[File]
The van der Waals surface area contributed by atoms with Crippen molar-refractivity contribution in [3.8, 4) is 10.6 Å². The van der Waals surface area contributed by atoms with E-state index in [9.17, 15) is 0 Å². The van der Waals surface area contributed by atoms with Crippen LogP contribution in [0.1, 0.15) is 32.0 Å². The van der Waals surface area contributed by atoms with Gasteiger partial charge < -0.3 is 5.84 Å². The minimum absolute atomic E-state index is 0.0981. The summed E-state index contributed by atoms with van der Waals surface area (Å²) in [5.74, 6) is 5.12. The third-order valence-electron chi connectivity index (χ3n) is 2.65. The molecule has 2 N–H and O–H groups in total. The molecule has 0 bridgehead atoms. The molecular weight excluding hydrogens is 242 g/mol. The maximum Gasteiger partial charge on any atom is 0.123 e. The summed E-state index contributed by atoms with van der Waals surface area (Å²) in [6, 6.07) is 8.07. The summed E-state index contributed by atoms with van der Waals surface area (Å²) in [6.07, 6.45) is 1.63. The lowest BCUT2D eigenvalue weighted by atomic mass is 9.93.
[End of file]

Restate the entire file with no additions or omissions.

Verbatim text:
The van der Waals surface area contributed by atoms with Crippen molar-refractivity contribution in [3.8, 4) is 10.6 Å². The van der Waals surface area contributed by atoms with E-state index in [9.17, 15) is 0 Å². The van der Waals surface area contributed by atoms with Crippen LogP contribution in [0.1, 0.15) is 32.0 Å². The van der Waals surface area contributed by atoms with Gasteiger partial charge < -0.3 is 5.84 Å². The minimum absolute atomic E-state index is 0.0981. The summed E-state index contributed by atoms with van der Waals surface area (Å²) in [5.74, 6) is 5.12. The third-order valence-electron chi connectivity index (χ3n) is 2.65. The molecule has 2 N–H and O–H groups in total. The molecule has 0 bridgehead atoms. The molecular weight excluding hydrogens is 242 g/mol. The maximum Gasteiger partial charge on any atom is 0.123 e. The summed E-state index contributed by atoms with van der Waals surface area (Å²) in [6, 6.07) is 8.07. The summed E-state index contributed by atoms with van der Waals surface area (Å²) in [6.07, 6.45) is 1.63. The lowest BCUT2D eigenvalue weighted by atomic mass is 9.93.